Theme 3: Conflict Management

Conflict is an ever-present feature of departmental life. And, while sometimes painful, conflict is an essential ingredient of collaboration. The quest for harmony can stifle effective teamwork. Department chairs will foster vibrant collaborative cultures only when they realize conflict is natural and necessary. Two types of conflict are common in academic departments:The first are conflicts that arise in the face of making important decisions, including struggles to determine how to allocate departmental resources, how to assign responsibilities to faculty colleagues, or who to invite to join a departmental community.The second type of conflict—interpersonal feuds fueled by bitterness, rivalry, or resentment—poses a much more difficult challenge. Readied with the right perspectives, strategies, and tools, the chair may be able to foster a departmental culture in which competing positions are surfaced and discussed in ways that create critical insight into difficult problems and further collaborative responses to them.

Theme 4: Deliberative Decision Making

The deliberative process organizes the work of a department from start to finish. It is the process that determines who gets invited to the table. It is the process that:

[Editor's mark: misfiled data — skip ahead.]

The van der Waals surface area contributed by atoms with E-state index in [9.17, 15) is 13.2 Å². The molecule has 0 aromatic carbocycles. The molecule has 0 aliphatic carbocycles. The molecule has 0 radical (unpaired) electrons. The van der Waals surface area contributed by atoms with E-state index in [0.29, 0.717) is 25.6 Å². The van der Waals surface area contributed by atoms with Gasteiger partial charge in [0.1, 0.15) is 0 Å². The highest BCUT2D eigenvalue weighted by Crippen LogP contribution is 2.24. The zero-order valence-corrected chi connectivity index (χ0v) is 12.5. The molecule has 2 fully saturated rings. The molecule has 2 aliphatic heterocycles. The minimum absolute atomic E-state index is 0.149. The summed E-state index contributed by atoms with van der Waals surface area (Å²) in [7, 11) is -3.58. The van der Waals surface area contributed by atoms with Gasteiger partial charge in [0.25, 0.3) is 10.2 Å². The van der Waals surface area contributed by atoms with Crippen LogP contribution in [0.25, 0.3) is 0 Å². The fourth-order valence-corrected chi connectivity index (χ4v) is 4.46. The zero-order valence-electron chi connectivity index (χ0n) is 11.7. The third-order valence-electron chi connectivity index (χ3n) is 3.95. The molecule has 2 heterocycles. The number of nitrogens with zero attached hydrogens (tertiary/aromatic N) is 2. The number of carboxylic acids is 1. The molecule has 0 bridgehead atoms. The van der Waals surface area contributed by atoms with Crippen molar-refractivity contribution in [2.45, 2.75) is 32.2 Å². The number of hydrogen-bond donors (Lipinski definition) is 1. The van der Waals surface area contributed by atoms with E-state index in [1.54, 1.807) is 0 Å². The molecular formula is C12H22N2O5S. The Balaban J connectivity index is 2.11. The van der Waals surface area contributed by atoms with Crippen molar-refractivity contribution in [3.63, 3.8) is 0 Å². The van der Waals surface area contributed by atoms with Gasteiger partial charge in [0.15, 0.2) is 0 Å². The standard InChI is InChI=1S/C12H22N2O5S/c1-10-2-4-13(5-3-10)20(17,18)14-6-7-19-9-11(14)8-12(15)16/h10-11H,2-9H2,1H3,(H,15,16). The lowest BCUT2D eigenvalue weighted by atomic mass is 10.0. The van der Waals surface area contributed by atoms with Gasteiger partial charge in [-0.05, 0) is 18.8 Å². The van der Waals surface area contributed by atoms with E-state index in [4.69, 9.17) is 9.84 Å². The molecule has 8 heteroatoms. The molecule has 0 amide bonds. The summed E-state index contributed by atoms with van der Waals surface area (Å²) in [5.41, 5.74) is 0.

• guides the group in its initial work of setting goals,
  • establishes how proposals are generated and discussed and how decisions about them are made,
  • identifies how responsibilities are assigned and resources are allocated,
  • establishes how conflicts over these allocations are handled,•guides the strategic planning needed to move from decision to implementation,
  • the department examines and, if necessary, revises its mission and practices,
  • that is, it is the process that guides the work of making revisions to the process itself.

All of the work of a department can be undermined by an unfair process. If the process is perceived to be unfair, the group’s energy will turn inwards, as faculty question each other’s motives, struggle for control, and withdraw their commitment to shared goals. By contrast, open and credible processes harness and direct the group’s affective energy outward, activating collective intelligence and spurring creativity.

Theme 5: Chair Development

Often the scope, role, and responsibilities of the chair, and what is or should be legitimately outside of the purview of the chair, are not entirely clear. Some see the chair as a manager, as the first line of administrative leadership, and/or as a collaborative leader. Even within the same department, faculty may have different ideas of what power a chair can and should assume.There are three general principles of effective leadership:Transparency: Making all kinds of information available and easy to find; Uniformity: Leveling the field and dealing equitably with all faculty; Assistance: Attending to the needs of faculty; offering mentoring and other types of help.The presence of an open, transparent, and credible process and a chair who sees it as their primary responsibility to safeguard the integrity of the process is a necessary condition of a collaborative departmental climate—one which both requires and generates faculty commitment and belonging.